We're not sure if bigger is, indeed, better but there's little question that getting bigger is what it's all about in the business world these days.
The business section of the newspaper can hardly keep up with all of the mergers and acquisitions that are taking place in our rapidly changing economic climate.
Minnesota seems to be in the thick of merger mania this week with headlines of General Mills $10 billion buyout of Pillsbury and the possible acquisition of Northwest Airlines being discussed.
For years, Pillsbury, General Mills and Northwest Airlines were giants in Minnesota's corporate culture, but for one reason or another each of those businesses has faced -- or is facing -- a decision about maintaining their strictly Minnesota roots or becoming part of a larger corporate entity.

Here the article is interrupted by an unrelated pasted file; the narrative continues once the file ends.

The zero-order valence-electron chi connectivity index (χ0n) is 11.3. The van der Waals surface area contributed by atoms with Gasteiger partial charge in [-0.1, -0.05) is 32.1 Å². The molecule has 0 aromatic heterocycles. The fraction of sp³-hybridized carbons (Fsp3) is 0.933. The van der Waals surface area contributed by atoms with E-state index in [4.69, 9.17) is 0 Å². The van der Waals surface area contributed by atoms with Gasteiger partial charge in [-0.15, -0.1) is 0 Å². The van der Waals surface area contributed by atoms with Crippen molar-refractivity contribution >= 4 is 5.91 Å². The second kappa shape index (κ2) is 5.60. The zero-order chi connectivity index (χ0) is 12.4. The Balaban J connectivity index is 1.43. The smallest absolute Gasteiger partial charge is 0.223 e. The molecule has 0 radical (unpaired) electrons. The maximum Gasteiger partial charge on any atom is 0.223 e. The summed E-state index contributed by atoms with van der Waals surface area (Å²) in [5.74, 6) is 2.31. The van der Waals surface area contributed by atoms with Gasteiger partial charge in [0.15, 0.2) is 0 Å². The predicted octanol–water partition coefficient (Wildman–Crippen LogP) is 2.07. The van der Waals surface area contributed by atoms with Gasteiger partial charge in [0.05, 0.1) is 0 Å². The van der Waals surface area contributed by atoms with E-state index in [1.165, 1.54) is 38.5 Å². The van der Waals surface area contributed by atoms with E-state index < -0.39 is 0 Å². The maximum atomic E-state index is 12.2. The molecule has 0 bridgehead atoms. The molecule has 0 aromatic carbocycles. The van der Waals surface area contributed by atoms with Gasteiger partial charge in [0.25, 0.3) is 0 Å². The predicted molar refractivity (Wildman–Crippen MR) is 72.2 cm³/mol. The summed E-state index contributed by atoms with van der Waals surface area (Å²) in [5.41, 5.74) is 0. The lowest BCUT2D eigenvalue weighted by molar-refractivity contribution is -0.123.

Years ago, it was common for disgruntled customers to demand "Let me talk to the owner," if they were not satisfied with their service. Today, that same customer had better be prepared to talk by telephone as out-of-town corporate ownership becomes increasingly commonplace.
Talk of a $3.7 billion bid by American Airlines to buy Northwest Airlines is particularly troubling for Minnesotans. It was just a few years back that the state of Minnesota appropriated a considerable amount of tax dollars to bolster Northwest when that airline was in deep financial trouble.
The state aid to Northwest Airlines was criticized as corporate welfare by critics but was finally approved because a majority of lawmakers feared losing Northwest's high-paying Minnesota jobs and the Twin Cities' status as an air travel hub.
Now those Minnesota jobs and the state's coveted hub status are endangered once again, despite the tax dollars we threw in direction of Northwest Airlines.
Minnesota's state and federal politicians owe it to their constituents to hold Northwest accountable to the promises it made the state back when the airline needed our help.
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